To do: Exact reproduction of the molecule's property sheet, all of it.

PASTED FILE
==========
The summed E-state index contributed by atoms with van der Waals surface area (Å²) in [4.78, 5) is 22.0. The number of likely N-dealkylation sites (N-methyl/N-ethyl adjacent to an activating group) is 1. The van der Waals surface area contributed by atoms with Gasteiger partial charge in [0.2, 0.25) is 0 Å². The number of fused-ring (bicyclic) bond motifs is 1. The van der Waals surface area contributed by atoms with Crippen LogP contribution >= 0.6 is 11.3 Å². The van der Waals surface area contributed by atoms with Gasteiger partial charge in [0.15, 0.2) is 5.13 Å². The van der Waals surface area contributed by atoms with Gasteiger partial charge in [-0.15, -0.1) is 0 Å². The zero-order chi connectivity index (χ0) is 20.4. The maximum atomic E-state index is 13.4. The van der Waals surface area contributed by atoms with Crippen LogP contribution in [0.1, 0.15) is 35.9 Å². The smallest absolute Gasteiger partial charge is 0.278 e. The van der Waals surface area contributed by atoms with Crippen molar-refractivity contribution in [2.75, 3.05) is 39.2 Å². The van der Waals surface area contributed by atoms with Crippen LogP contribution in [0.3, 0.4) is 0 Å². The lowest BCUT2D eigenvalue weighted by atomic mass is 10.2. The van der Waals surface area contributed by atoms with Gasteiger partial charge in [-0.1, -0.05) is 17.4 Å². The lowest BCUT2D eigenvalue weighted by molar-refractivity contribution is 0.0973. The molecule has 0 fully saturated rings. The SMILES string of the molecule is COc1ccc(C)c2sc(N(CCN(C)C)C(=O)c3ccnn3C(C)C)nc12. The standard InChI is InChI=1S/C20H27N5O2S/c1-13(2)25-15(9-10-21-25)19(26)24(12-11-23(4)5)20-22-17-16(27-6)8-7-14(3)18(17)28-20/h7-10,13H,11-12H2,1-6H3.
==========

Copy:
The summed E-state index contributed by atoms with van der Waals surface area (Å²) in [4.78, 5) is 22.0. The number of likely N-dealkylation sites (N-methyl/N-ethyl adjacent to an activating group) is 1. The van der Waals surface area contributed by atoms with Gasteiger partial charge in [0.2, 0.25) is 0 Å². The number of fused-ring (bicyclic) bond motifs is 1. The van der Waals surface area contributed by atoms with Crippen LogP contribution >= 0.6 is 11.3 Å². The van der Waals surface area contributed by atoms with Gasteiger partial charge in [0.15, 0.2) is 5.13 Å². The van der Waals surface area contributed by atoms with Gasteiger partial charge in [-0.15, -0.1) is 0 Å². The zero-order chi connectivity index (χ0) is 20.4. The maximum atomic E-state index is 13.4. The van der Waals surface area contributed by atoms with Crippen LogP contribution in [0.1, 0.15) is 35.9 Å². The smallest absolute Gasteiger partial charge is 0.278 e. The van der Waals surface area contributed by atoms with Crippen molar-refractivity contribution in [2.75, 3.05) is 39.2 Å². The van der Waals surface area contributed by atoms with Crippen LogP contribution in [0.3, 0.4) is 0 Å². The lowest BCUT2D eigenvalue weighted by atomic mass is 10.2. The van der Waals surface area contributed by atoms with Gasteiger partial charge in [-0.1, -0.05) is 17.4 Å². The lowest BCUT2D eigenvalue weighted by molar-refractivity contribution is 0.0973. The molecule has 0 fully saturated rings. The SMILES string of the molecule is COc1ccc(C)c2sc(N(CCN(C)C)C(=O)c3ccnn3C(C)C)nc12. The standard InChI is InChI=1S/C20H27N5O2S/c1-13(2)25-15(9-10-21-25)19(26)24(12-11-23(4)5)20-22-17-16(27-6)8-7-14(3)18(17)28-20/h7-10,13H,11-12H2,1-6H3.